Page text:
Miles Parks

Miles Parks is a reporter on NPR's Washington Desk. He covers voting and elections, and also reports on breaking news.

Parks joined NPR as the 2014-15 Stone & Holt Weeks Fellow. Since then, he's investigated FEMA's efforts to get money back from Superstorm Sandy victims, profiled budding rock stars and produced for all three of NPR's weekday news magazines.

A graduate of the University of Tampa, Parks also previously covered crime and local government for The Washington Post and The Ledger in Lakeland, Fla.

In his spare time, Parks likes playing, reading and thinking about basketball. He wrote The Washington Post's obituary of legendary women's basketball coach Pat Summitt.

Government officials have spent the year touting Tuesday's election as potentially the "most secure" in the nation's history.

Fewer voters are set to use the riskiest machines — electronic systems that leave no paper record — as compared to four years ago, and there is a whole-of-government approach to election security that never existed before.

Throughout his eight-year career as the Washington Wizards' starting shooting guard, Bradley Beal has scored more than 11,000 points. He's made two All Star teams and he's hit over a thousand three-pointers.

One thing he hasn't done in all that time: Vote.

"I can selfishly say I was that person four years ago, and eight years ago," Beal said, as his home court, Capital One Arena, was being announced as a voting center this fall. "I was someone who didn't take registration seriously, and I was someone who thought my vote didn't count."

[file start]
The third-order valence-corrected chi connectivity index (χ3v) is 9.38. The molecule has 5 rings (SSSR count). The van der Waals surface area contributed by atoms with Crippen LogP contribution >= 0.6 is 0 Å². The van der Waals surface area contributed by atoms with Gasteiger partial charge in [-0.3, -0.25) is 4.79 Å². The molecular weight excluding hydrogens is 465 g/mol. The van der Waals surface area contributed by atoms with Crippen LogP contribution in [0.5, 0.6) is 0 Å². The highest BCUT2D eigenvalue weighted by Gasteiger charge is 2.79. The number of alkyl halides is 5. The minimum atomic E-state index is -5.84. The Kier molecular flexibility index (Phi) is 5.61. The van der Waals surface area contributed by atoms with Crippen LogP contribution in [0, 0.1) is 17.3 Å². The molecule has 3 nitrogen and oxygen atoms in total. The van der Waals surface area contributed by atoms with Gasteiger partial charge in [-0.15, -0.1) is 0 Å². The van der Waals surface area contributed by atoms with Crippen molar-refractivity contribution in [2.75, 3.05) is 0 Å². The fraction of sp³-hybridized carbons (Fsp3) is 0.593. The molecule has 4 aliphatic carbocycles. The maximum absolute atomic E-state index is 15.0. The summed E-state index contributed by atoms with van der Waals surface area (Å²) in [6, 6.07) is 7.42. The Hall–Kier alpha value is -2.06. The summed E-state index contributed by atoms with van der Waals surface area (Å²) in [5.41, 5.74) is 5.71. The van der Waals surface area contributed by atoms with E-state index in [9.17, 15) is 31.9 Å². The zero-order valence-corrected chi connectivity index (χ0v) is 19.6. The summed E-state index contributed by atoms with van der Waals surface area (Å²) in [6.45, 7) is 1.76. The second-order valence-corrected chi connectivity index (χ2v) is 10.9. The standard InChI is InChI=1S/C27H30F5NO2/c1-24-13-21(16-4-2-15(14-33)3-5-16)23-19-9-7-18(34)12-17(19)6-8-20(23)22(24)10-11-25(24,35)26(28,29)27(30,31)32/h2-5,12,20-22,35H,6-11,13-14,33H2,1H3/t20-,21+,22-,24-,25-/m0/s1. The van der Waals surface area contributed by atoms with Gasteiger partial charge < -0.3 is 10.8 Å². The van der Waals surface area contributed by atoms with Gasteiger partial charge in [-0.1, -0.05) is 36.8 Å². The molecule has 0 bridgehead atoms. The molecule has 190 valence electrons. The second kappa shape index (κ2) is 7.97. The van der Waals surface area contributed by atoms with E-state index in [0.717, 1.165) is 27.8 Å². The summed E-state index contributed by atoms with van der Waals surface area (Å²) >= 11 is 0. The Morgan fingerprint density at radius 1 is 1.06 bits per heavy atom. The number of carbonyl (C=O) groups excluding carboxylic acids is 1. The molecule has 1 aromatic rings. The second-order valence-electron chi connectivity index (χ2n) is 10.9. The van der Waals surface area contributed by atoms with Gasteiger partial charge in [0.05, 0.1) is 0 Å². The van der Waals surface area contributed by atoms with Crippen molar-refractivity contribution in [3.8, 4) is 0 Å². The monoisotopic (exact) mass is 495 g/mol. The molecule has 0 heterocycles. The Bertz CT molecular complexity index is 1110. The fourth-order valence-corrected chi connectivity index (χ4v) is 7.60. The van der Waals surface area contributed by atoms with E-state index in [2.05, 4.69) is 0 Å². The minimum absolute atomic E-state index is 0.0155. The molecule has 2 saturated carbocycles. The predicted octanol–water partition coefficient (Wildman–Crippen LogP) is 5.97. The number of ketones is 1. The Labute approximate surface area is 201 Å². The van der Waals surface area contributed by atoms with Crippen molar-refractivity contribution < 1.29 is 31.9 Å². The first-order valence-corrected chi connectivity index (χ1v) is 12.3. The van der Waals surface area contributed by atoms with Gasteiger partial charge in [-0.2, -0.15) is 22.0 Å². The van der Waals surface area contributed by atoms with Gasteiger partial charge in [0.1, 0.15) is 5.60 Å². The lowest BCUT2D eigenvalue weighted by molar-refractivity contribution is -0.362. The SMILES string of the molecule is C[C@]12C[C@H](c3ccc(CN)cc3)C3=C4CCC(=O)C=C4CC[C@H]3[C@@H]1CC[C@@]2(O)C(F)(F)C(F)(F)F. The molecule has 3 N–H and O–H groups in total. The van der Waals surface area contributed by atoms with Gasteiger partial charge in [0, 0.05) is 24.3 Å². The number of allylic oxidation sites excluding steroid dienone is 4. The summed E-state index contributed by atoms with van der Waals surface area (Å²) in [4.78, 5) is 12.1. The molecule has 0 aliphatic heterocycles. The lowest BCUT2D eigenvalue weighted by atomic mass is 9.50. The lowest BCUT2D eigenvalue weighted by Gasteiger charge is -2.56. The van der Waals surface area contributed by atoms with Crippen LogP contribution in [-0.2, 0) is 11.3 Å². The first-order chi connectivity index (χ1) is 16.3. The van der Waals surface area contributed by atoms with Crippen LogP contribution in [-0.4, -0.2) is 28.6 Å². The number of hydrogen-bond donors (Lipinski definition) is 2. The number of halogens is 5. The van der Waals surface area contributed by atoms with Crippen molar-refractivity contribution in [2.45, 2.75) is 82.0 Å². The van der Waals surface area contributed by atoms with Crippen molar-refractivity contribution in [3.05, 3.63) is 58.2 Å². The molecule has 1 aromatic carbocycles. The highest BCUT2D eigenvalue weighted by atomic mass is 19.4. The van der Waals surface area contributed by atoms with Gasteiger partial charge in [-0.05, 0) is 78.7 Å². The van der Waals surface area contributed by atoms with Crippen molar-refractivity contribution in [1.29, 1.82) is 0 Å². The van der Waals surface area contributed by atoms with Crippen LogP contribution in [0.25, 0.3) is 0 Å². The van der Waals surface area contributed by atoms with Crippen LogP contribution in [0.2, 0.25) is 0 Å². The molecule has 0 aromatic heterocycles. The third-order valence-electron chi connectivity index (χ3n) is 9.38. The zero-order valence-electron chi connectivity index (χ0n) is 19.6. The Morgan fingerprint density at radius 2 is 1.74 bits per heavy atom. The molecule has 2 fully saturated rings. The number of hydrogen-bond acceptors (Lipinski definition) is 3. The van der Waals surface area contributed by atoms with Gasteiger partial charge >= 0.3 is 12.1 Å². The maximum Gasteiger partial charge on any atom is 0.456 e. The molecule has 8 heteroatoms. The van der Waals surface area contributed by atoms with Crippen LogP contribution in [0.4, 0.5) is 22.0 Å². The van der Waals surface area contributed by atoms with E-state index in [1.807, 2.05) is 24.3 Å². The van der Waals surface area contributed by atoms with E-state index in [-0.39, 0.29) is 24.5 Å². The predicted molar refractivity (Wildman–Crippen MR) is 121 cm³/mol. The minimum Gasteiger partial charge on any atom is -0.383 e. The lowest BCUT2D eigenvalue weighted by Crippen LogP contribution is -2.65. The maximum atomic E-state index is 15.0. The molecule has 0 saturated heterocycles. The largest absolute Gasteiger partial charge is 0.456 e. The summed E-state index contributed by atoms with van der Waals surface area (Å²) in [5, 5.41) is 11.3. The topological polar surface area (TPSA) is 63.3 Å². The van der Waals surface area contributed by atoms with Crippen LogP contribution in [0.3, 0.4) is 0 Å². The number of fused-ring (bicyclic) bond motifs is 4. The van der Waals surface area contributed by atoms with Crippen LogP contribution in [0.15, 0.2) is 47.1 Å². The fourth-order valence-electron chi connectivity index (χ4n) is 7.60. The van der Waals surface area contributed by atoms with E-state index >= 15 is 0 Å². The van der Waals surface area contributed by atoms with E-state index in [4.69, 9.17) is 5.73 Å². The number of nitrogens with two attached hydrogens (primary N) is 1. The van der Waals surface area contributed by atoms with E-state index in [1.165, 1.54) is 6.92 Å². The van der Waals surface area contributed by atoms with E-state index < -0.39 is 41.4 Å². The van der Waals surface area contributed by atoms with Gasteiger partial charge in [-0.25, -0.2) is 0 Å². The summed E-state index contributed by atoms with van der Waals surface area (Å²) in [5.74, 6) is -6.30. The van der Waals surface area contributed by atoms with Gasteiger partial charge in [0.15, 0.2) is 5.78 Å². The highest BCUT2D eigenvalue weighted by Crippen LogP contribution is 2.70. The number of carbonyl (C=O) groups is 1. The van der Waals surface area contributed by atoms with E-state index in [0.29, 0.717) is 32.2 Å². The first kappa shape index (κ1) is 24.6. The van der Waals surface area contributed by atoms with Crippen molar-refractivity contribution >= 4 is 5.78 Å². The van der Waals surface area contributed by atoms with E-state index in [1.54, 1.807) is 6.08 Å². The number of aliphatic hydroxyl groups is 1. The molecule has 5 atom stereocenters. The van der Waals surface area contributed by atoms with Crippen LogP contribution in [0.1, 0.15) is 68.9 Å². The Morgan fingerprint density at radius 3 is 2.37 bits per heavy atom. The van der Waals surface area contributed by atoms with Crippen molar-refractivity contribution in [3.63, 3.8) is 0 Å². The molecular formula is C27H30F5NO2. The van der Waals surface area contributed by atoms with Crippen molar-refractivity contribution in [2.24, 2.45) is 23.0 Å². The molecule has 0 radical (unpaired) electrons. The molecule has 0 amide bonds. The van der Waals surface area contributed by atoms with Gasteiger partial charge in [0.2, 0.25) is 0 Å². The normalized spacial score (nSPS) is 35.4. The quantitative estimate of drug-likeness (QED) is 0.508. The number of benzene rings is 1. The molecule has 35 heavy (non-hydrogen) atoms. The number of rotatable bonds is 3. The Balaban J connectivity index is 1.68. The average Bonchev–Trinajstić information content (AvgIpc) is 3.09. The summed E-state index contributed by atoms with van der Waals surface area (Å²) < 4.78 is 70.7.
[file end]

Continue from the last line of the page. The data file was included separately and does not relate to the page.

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The pandemic has changed a lot about how we vote this year, including when we may find out who won.

It's possible — because some rules have changed, and some haven't — that Nov. 3 could come and go without a clear answer as to who the next president will be.

Early voting turnout continues to shatter records, as sky-high voter enthusiasm meets the realities of the United States' creaky machinery of democracy amid a pandemic. That means long lines in some places and administrative errors with some mail ballots, but a system that is working overall, according to experts.

"Despite some of those concerns, things are going at this point reasonably well," said former Deputy Postmaster General Ronald Stroman, speaking specifically about the expansion of voting by mail.

Even before the coronavirus pandemic, Tina Barton knew counting mail ballots would become a problem.

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With an unprecedented number of people planning to vote by mail this year, we wanted to dig into this number.

(SOUNDBITE OF ARCHIVED RECORDING)

COVID-19 is still spreading across the United States, but you would barely know it by how people are planning to vote this year.

As the pandemic took hold in the spring, voting experts predicted a national shift toward mail or absentee voting. Some experts predicted as many as 70% of all votes cast could be by mail, as was the case in Wisconsin's April primary.

Voters in a number of swing states this November will have more leeway in getting their mail ballots back in time to count, should rule changes announced in the past week hold up to legal challenges. But the changes could delay the reporting of election results and possibly set up court fights down the line.

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